Greetings, Florida Referee Academy staff and friends:
Yesterday, at the FSR Administrators' meeting, there was information
provided and some discussion regarding the role of the "Referee Club Trainer"
(CRT), which is an idea that FYSA is promoting as a way of helping to improve
young referee development at the local club (including recreational)
level. One of my friends, yesterday, suggested to me that there may have
been some confusion in my presentation about how the DRAs can be of assistance,
in supporting this idea. So, for clarification, let me briefly address 1)
the CRT idea itself; and 2) how we in FSR can assist.
1. The Club Referee Trainer:
Basically, the idea is for a
local (recreational, or competitive/travel) club to make their own
arrangements for someone to come in and work with their refs,
especially the young ones. Offering support and mentoring to age 13 and 14
year-old refs is critical to their development, and helpful to their retention
in the program. Working with them early, means that when they get old
enough to upgrade from Grade 8 to 7, they'll be much better; more prepared; and
much more motivated to continue with their refereeing career.
* The key is to provide mentoring for
any and all referees in the club program who wish to have it, but to focus on developing at least a small core (hopefully, a
group of 3-4 females and 3-4 male) referees, who can work togeter; build some
comradery and mutual support for each other. This is essential for
long-term success. Individuals will come and go, but the group dynamic is
most important to help the kids maintain interest and enthusiasm.
* What ARRANGEMENT
each club makes is TOTALLY FLEXIBLE. If a volunteer (maybe
qualitied or not) is already occasionally working with the refs, that can
continue. That person would just be included with any additional training
from the (new) CRT, and would become a "partner" in the effort.
with the CRT(s) can be with an individual, or more than one individual at the
same time, and might last only for the immediate (several weeks) season; to be
renewed if the club wishes. In the case of Lance and Christina's
arrangement with the Royal Palm Club, they together met with the
Club officers, and negotiationed about expectations and
reimbursement. In that situation, reimbursement was $20/hour (to
include travel costs), for about five hours on any given Saturday.
Christina and Lance took turns showing up, according to their personal
schedule availability. Each of them kept an informal ("roaming assessment"
type format) report of who they observed and worked with, and provided a copy
to each other, so both were kept aware of what was going on.
Depending on how much the club wishes to invest,
this can be done more or less frequently.
WHO the clubs wish to work with is flexible. In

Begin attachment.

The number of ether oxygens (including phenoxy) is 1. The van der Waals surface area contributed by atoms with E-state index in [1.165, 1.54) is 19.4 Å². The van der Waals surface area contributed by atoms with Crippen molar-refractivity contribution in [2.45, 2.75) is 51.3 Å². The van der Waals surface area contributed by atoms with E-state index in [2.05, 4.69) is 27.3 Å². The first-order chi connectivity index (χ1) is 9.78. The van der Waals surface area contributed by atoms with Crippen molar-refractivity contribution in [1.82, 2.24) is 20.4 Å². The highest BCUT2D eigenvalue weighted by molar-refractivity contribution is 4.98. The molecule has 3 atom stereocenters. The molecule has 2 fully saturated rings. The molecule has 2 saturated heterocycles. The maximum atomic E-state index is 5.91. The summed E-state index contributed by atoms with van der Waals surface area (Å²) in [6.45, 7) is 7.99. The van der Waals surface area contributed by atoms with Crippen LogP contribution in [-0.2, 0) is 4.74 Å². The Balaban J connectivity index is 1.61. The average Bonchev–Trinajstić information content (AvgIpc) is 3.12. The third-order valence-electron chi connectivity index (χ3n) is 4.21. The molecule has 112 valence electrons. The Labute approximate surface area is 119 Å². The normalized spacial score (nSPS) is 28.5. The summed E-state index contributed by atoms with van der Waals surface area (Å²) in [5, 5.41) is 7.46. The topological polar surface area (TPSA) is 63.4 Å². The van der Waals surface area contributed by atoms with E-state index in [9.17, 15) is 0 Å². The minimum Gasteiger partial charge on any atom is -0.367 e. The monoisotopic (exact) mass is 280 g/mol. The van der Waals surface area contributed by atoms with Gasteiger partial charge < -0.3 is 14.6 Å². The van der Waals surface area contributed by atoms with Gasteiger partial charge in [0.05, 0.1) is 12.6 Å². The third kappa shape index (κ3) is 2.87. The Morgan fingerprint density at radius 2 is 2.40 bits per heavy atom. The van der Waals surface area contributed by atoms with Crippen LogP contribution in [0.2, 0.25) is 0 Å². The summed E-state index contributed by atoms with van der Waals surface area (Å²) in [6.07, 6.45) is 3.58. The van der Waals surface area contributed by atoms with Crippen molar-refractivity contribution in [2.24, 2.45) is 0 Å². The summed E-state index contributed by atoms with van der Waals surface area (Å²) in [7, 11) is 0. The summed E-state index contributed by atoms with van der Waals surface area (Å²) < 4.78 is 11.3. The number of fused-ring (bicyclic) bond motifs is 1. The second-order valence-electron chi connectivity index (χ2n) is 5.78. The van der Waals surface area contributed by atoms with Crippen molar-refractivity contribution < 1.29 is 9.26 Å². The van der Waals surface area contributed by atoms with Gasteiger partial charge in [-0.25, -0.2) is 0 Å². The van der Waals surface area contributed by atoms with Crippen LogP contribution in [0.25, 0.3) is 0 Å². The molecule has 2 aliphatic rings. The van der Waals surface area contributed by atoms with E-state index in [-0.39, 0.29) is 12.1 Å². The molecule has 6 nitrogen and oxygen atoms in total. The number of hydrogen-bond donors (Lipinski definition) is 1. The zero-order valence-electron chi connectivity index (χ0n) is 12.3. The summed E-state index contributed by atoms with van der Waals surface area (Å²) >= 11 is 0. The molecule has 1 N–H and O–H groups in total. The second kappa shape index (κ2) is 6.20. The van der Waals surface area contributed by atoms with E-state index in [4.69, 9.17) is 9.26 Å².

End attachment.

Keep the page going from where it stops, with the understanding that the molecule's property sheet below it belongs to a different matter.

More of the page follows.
the case of Lance and Christina, both of whom are young, State-grade,
Academy referees, they both proved to be highly popular and good role models
with the young club referees they were working with. But, an older referee
would do; as would anyone else who is a good role model with good communication
and soccer refereeing skills.
2. How FSR can help:
DRAs and other FSR staff
(instructors, assessors, other referees) have information about what kind
of club programs are going on in their respective areas. They are probably
aware of programs where there is a group of several
young referees who work there on a regular basis. They have contacts and relationships with persons in the club who run
the program (officers and administrators), or have good
knowledge of and relationships with the participating
referees or those who work with them
* FSR staff can help introduce the CRT idea to club officers
and assignors. They can meet with them formally
or informally to talk about it; can offer
information (the Academy Area Director can provide a powerpoint
presentation); can point to examples of success where
it has happened (see attachment, which is an article that
appeared in the FYSA "Touchline" this past Spring issue).
* FSR staff can
help put the club in touch with the Academy Area
Director, who can provide additional information, such as names of local
referees who may be in the Academy, and be available as mentors,
staff (DRAs; instructors and assessors) might be recruited by the club to help provide
additional training on different occasions (formally or
* For local club tournament events, Academy Area Directors are
available to discuss how a group of Academy mentors, and
Academy candidates and referees might be brought in to participate
in the tournament.
And, so forth, etc., etc.
The arrangments and range of participation and support can be WHATEVER the persons
involved wish for it to be.
If further clarification or more information is desired, please get back to
Thanks for all your help.
John David McGee
State Director Referee Academy